Later this year I’ll be releasing Evangeline through Daylight Books, a small non-profit publisher dedicated to producing high quality, collectible editions. The monograph will be the culmination of a series inspired by Maine’s favorite poet, HW Longfellow – specifically his descriptions of Acadia in the 1847 epic, Evangeline.
Evangeline and I first met in a moment of serendipity. In early 2012 I was skimming HW Longfellow’s collected works for passages to inspire a seemingly unrelated project about his birthplace and my adopted home, Portland, Maine. Only a few days earlier I had received notice of acceptance to an artist and family residency in Nova Scotia, offered through Maine College of Art. My original intent was to photograph intertidal landscapes, but the approaching trip was about to take a much more ambitious direction.
Having no prior knowledge of Evangeline, or the Expulsion of the Acadians (the historical event upon which the poem is based) I stumbled upon the epic, and was instantly captivated. I studied up on the deportation, and read the poem repeatedly. The bitter historical facts, and Longfellow’s masterful narrative laid the groundwork for my initial exploration of the area. I went to work in the maritime province that June with words from the tale ringing in my ears.
“Firmly builded with rafters of oak, the house of the farmer Stood on the side of a hill commanding the sea; and a shady Sycamore grew by the door, with a woodbine wreathing around it. Rudely carved was the porch, with seats beneath; and a footpath Led through an orchard wide, and disappeared in the meadow.”
The mission to create a modern visual representation of the Acadia described by Longfellow in 1847 drew me back to the region four times in as many years. The poet never visited Nova Scotia, but his vivid descriptions of the landscape could not have been more accurate. And the feelings of loss and desolation that the poem evokes still haunt the region today.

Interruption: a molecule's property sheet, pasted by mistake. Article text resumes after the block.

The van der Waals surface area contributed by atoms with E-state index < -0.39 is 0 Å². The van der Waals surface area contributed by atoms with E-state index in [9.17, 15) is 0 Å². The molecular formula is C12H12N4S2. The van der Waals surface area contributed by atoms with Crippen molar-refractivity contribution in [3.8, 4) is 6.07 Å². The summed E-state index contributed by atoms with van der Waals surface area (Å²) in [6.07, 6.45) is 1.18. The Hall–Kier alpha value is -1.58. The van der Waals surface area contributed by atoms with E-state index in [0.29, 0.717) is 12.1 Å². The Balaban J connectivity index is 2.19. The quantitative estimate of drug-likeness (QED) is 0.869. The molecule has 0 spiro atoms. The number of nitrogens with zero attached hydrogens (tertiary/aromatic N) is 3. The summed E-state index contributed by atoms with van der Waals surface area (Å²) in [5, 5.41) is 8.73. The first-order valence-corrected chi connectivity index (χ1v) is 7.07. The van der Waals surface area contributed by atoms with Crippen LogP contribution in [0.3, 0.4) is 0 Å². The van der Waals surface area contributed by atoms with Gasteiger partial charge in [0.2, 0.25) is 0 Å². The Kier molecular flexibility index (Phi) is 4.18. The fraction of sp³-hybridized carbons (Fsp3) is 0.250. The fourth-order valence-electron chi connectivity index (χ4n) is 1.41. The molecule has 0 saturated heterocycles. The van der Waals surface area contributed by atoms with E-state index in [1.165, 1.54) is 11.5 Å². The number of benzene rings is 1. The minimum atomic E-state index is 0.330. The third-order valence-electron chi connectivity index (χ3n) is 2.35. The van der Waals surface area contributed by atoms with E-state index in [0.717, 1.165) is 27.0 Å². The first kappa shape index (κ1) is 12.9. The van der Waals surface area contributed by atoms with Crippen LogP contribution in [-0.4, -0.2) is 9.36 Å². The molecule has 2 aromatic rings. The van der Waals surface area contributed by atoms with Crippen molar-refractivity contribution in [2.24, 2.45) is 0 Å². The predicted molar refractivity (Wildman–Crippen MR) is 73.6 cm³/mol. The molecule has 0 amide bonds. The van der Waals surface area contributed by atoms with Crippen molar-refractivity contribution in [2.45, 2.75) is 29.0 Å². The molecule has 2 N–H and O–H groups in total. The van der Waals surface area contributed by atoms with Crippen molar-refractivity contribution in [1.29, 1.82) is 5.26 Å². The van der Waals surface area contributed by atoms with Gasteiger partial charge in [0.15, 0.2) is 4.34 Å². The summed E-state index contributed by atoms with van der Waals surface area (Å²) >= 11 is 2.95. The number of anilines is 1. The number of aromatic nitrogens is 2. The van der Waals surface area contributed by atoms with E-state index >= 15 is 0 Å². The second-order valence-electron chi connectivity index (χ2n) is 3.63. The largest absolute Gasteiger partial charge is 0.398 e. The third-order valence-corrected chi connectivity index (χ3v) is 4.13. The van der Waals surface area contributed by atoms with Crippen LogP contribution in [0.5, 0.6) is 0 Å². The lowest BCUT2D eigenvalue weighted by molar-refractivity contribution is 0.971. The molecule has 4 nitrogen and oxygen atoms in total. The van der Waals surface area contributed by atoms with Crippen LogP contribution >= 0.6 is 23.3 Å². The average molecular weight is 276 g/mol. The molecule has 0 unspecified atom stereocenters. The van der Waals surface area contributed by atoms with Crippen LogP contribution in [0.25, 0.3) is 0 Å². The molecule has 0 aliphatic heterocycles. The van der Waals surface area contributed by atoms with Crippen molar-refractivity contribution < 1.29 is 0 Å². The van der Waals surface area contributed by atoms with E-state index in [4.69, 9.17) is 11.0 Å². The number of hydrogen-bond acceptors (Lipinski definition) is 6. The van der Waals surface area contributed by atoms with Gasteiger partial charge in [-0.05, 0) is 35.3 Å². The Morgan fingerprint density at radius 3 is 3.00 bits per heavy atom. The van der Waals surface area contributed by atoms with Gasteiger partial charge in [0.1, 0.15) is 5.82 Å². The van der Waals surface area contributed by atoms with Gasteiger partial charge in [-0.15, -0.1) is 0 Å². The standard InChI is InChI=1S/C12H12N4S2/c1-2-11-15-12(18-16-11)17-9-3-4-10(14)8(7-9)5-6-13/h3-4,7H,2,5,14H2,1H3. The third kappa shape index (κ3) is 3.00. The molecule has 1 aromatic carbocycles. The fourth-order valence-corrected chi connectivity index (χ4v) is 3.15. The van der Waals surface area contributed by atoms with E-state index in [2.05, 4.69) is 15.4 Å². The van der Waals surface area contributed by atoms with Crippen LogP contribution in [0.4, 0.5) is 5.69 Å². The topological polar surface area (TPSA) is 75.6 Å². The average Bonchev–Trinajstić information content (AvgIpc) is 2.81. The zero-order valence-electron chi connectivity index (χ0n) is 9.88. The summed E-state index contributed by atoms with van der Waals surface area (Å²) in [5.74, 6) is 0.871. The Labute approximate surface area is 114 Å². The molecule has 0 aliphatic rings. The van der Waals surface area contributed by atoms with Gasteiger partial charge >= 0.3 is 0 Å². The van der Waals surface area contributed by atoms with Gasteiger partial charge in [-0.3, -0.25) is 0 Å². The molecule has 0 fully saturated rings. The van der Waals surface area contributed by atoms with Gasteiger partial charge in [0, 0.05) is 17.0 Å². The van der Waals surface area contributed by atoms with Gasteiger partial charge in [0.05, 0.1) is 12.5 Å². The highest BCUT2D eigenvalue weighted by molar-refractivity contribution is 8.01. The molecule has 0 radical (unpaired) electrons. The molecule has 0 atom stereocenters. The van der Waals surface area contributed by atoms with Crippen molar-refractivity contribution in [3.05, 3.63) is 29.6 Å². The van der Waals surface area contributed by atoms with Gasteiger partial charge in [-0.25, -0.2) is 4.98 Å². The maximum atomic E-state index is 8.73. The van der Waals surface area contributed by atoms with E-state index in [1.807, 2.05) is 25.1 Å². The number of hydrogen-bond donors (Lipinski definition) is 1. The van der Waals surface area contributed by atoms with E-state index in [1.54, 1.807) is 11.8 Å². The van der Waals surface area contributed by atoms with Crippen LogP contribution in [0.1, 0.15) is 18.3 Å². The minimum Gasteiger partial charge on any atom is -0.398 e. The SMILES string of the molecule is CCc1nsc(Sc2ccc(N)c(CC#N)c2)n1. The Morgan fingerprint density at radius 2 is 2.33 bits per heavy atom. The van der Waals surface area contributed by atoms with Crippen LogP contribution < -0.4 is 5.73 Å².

“Waste are those pleasant farms, and the farmers forever departed!”
In 1764 the displaced Acadians were allowed to return to Canada. They settled in tightly knit enclaves, and went about rebuilding their culture. Today, many of these communities are struggling economically, and populations are again declining. It’s a more gradual exodus than the violent events of the 18th century, but a tragic story nonetheless. The deserted commercial fishing ports, decaying Victorian houses, and primordial landscapes - these are all verses in my own modern tale of Acadia.
Daylight and I are underway on the design for the edition, and it is scheduled to be released this coming fall. The book will feature around 50 full color images made throughout the Acadian regions of Nova Scotia over the last four years. It will include selections of text from the original poem, vintage images and illustrations from the collections of Maine Historical Society, and a preface by prominent Longfellow scholar and author Christoph Irmscher.
With this book, I am continuing a long history of Evangeline in the printed and hard bound form. Although the book will not include the original poem in it’s entirety, it will be helping to carry on Longfellow’s legacy, and perhaps bring his work new readership. But due to the costly process of making high quality, offset printed art books, I need to raise a significant portion of the production expenses.
This Kickstarter effort is an integral part of the overall funding campaign for the book. Signed copies are available as rewards starting at the $65 level, and many tiers include a limited edition print from the project. The best value rewards include prints in handmade hardwood frames, and multiple copies of the book for $500 and above.
All prints available as rewards, except for the Thank You Card will be limited editions, and will be your choice of image. The 24"x30" print offered at the $1000 level will be an edition of 10. At the highest levels, you will be recognized in the rear of the book, if desired.
Risks and challenges
The process of making an art book such as this can be challenging, and does carry some risk. However, between Daylight's team of veteran designers and support personnel, and my own years of experience in the photography and printing industry, I don't expect to encounter anything we can't handle. By far, the most daunting task will be raising the necessary funds. So if this Kickstarter project is successful, one of my largest hurdles will be in the rearview. Thanks in advance for supporting this project.Learn about accountability on Kickstarter
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